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If Google and Facebook Ain’t Broke, Government Shouldn’t Fix Them

Victor Davis Hanson is an absolutely brilliant, informative and entertaining conservative columnist who I’ve enjoyed reading for years now.  So it gives me no joy to find a rare issue of disagreement between the two of us.

“Twenty years ago, no one had heard of either Facebook or Google, neither of which existed yet,” Mr. Hanson wrote in a recent column.  “Today, five companies – Amazon, Apple, Facebook, Microsoft and Alphabet (Google’s parent company) – have a collective worth of more than $3 trillion.”

Now, one would think this would be cause for conservative celebration.  American high-tech entrepreneurs built better mousetraps, made a lot of money, paid a lot of taxes, enhanced a lot of lives and hired a lot of people.  What limited-government/pro-business conservative could argue against that, right?

But then Mr. Hanson veered off to the left on a very dark path.  He noted that oil, tobacco and pharmaceutical companies are regularly sued by “headline-grabbing attorneys” under product liability laws and wants to know why high tech companies shouldn’t be similarly harassed and badgered.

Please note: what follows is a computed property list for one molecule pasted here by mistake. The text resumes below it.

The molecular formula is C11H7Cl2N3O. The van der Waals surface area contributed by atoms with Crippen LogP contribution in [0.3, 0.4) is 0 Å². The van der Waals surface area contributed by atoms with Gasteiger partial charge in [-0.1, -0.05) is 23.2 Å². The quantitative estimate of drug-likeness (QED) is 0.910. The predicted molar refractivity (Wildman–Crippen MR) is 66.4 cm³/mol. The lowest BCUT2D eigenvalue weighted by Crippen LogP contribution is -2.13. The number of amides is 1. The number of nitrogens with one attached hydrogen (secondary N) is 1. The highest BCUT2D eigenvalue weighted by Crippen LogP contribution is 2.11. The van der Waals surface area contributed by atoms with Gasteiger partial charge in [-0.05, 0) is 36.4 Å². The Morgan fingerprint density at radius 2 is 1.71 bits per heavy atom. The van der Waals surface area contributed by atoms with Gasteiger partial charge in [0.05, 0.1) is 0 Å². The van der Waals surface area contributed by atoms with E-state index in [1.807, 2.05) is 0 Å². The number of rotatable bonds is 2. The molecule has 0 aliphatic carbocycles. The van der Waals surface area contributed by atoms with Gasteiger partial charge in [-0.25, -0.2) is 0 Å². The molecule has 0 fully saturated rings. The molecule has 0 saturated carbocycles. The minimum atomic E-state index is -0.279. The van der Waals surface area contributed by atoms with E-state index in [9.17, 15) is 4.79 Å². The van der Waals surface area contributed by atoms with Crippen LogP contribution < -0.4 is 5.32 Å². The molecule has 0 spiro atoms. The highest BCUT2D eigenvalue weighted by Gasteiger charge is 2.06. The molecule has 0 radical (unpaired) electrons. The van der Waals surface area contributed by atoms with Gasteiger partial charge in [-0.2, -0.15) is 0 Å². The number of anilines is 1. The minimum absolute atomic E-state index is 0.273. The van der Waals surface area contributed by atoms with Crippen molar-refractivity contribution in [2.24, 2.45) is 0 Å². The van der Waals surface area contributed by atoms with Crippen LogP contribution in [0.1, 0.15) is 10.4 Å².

“No one knows how many millions of people worldwide are addicted to the apps on their smartphones – a habit that can be harder to break than an opiate addiction and can leave addicted users in a similar zombie-like condition,” Mr. Hanson wrote.  “Yet unlike Big Pharma, Big Oil and Big Tobacco, Big Tech is rarely held responsible for the deleterious effects of its products on millions the world over.”

When I read that paragraph my first thought was, “Uh-oh, the pod people got to Victor and are now writing his columns!”  Because there’s no way any conservative could wish the dual horrors of over-zealous government regulators and ambulance-chasing trial lawyers on such a wildly successful American industry that has benefited mankind in so many unfathomable ways.

And yet here’s Mr. Hanson calling on the government to start regulating tech companies like utilities – such as water and electricity – because, he argues, they provide “essential services.”

Sorry, but while I find searching for the correct spelling and definition of “zygophyllaceous” on Google, or posting photos and videos of the kids at Disneyland for family and friends on Facebook and Twitter, to be extremely convenient, they’re far from “essential.”

In addition, the notion that a high-tech company should be subjected to antitrust laws to prevent it from “capturing most of its market and then price-gouging as it sees fit without fear of competition” is off-base.

A key legal consideration in antitrust law in determining whether or not a company is “too big” is the “consumer welfare standard.”  And if a company’s size and scope doesn’t hurt consumers, it shouldn’t be a candidate for antitrust intervention.

Sorry, but I don’t see how you can argue that companies such as Google and Facebook are hurting consumers.  And as for the threat of price-gouging, unlike the monthly bill you get for your electricity and water, consumers get to use the powerful benefits of Google and Facebook for FREE.

Charging nothing for a service doesn’t fall under the definition of price-gouging.  But don’t take my word for it; Google it.